This is interesting, a recent HiRISE photo from the Mars Reconnaissance Orbiter spacecraft showing an oval pit or crater with an opening in the bottom (cropped here from one of the larger images) near Galaxias Chaos on Mars. The opening is also oval, and you can see some sand dunes on the bottom. How did it form? More images are available here.
The Cassini spacecraft has taken another stunning new panoramic image, released yesterday, showing Saturn and its rings in all of their glory. It has done this before, including ones showing the Earth and Moon in the far distance, as tiny specks of light. But this new image is even better; not only does it again show Saturn and its rings beautifully backlit against the Sun in natural color, but this one also shows Mars and Venus, as well as the Earth and Moon!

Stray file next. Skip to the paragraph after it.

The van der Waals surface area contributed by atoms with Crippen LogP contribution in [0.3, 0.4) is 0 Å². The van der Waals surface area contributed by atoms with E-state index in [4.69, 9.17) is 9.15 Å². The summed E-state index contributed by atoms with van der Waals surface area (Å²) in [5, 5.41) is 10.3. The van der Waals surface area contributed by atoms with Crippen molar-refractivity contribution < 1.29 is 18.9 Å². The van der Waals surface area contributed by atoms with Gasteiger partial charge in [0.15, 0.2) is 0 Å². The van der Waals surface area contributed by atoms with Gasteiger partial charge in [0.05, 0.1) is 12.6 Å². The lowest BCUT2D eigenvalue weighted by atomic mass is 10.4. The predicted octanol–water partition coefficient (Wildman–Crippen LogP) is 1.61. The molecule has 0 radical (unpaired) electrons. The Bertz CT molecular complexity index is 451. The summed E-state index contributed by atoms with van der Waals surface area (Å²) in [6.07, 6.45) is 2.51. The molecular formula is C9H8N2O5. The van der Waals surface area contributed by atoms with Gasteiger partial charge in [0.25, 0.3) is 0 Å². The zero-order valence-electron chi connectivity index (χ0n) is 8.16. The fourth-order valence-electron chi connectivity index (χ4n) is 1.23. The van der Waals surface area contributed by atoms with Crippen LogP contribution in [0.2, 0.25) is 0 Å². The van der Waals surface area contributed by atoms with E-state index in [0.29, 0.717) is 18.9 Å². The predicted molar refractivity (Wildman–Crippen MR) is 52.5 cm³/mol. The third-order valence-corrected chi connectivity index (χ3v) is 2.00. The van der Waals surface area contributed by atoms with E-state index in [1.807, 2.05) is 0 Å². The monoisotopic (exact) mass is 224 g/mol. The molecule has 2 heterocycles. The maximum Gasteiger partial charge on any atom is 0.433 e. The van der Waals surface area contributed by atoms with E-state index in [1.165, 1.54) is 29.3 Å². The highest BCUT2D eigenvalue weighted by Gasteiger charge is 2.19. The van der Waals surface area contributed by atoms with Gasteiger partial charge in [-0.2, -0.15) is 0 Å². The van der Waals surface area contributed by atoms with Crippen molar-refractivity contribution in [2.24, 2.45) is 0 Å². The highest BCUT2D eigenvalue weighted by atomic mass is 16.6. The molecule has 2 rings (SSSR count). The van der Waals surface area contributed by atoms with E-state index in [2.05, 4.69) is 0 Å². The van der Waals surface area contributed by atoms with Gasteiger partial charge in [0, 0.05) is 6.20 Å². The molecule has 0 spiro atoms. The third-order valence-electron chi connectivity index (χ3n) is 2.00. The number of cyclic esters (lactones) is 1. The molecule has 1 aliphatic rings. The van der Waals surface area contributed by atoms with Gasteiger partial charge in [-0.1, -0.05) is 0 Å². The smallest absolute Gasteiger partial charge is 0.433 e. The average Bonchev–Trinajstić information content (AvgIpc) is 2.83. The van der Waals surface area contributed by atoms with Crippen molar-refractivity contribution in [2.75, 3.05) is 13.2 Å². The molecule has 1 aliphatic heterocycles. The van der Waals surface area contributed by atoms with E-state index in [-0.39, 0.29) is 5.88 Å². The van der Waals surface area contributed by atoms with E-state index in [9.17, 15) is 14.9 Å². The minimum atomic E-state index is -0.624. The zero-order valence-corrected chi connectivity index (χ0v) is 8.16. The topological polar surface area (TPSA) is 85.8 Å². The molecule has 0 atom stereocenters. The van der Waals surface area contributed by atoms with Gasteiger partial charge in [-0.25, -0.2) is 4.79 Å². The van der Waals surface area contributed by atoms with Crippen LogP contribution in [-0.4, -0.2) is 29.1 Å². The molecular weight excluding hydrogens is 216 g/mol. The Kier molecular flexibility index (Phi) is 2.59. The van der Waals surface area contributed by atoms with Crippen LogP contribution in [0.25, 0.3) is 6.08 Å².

As it continues to make its way to Mount Sharp, the Curiosity rover has been sending back to Earth some amazing images of the Martian surface. This latest “postcard” panoramic image by Damia Bouic is a montage of some of these latest photos, from sol 409. Part of the rim of Gale crater can be seen in the distance. Larger versions of the image (black & white and colour) can be seen here (French website). Thanks again to Damia for the use of her images, which beautifully capture the Martian scenery; the next best thing to actually being there! The rest of his Curiosity images can be seen here.
As the Curiosity rover currently inspects a rock outcrop called Cooperstown, this rock seems to be baring its teeth. Some interesting pointed protrusions can be seen near the middle and lower right of the image. Below is a closeup of one of these teeth-like protrusions. Fossilized Martian shark teeth? No, probably not, but they are an intriguing feature for sure.